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Picture shown is the first house No1 Royal Crescent

More Views

  • No 1 Royal Crescent. Bath Preservation Trust, now a museum
  • No 16 Royal Crescent Hotel
  • A view from Marlborough Lane
  • A view from Marlborough Lane. The end building
  • Royal Crescent up close

Royal Crescent

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Quick Overview

The Royal Crescent is best viewed from the Royal Victoria Park, from the park road you will see the crescent, just centre your self then walk on the grass towards the Ha Ha, which is an embankment below the crescent.
The opening night of the Bath International Music festival opening night used to be held in full view of the Crescent, showing a spectacular sight with candles lit in every window with all the Bath residents, enjoying the free entertainment, picnics and sensible wine drinking. Unfortunately in 2009 a bad decision was taken to end years of tradition. The opening night no longer happens in front of the crescent . What a shame.

The houses of the Royal Crescent were designed to the individual requirements of wealthy and distinguished visitors to Bath and master craftsmen were responsible for the interior decoration, using designs drawn from the many pattern books published at the time.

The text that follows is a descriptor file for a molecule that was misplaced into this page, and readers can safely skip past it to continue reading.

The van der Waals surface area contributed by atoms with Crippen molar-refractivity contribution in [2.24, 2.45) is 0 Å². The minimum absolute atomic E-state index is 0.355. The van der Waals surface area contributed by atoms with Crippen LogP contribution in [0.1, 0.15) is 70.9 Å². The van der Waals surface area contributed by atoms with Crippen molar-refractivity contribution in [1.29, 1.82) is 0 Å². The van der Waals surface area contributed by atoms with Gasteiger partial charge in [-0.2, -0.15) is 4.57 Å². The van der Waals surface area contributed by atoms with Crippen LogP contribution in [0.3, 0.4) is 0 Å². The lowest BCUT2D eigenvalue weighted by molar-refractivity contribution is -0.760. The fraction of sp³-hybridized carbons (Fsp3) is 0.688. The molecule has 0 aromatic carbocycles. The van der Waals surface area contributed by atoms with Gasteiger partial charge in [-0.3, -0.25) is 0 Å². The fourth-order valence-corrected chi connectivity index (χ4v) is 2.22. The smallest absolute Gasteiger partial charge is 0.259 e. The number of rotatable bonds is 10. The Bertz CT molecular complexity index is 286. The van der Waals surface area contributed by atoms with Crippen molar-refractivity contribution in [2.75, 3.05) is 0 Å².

The crescent was designed by architect John Wood the younger. The crescent was built between 1767 and 1774, it spans a row of 30 houses and is said to be one of the finest examples of Georgian architecture. Nothing has changed on the outside since they war built and now are classed as grade 1 listed buildings
The royal Crescent is home to one of the most prestigious hotels in Europe. The Royal Crescent Hotel, which takes centre placement in the crescent.

The foundation stone of No 1 Royal Crescent was laid in 1767 and the house first leased to Thomas Brock in 1769. Among subsequent distinguished occupants, records show that the Duke of York, second son of George III, 'engaged the first house in the Royal Crescent' in 1776.
By 1968 No 1 had fallen into disrepair. Major Bernard Cayzer, a member of the shipping family acquired the house and gave it to the Bath Preservation Trust, who have restored the house to its former glory, with furnishings and decorations of the 18th century. to show how it might looked in past times.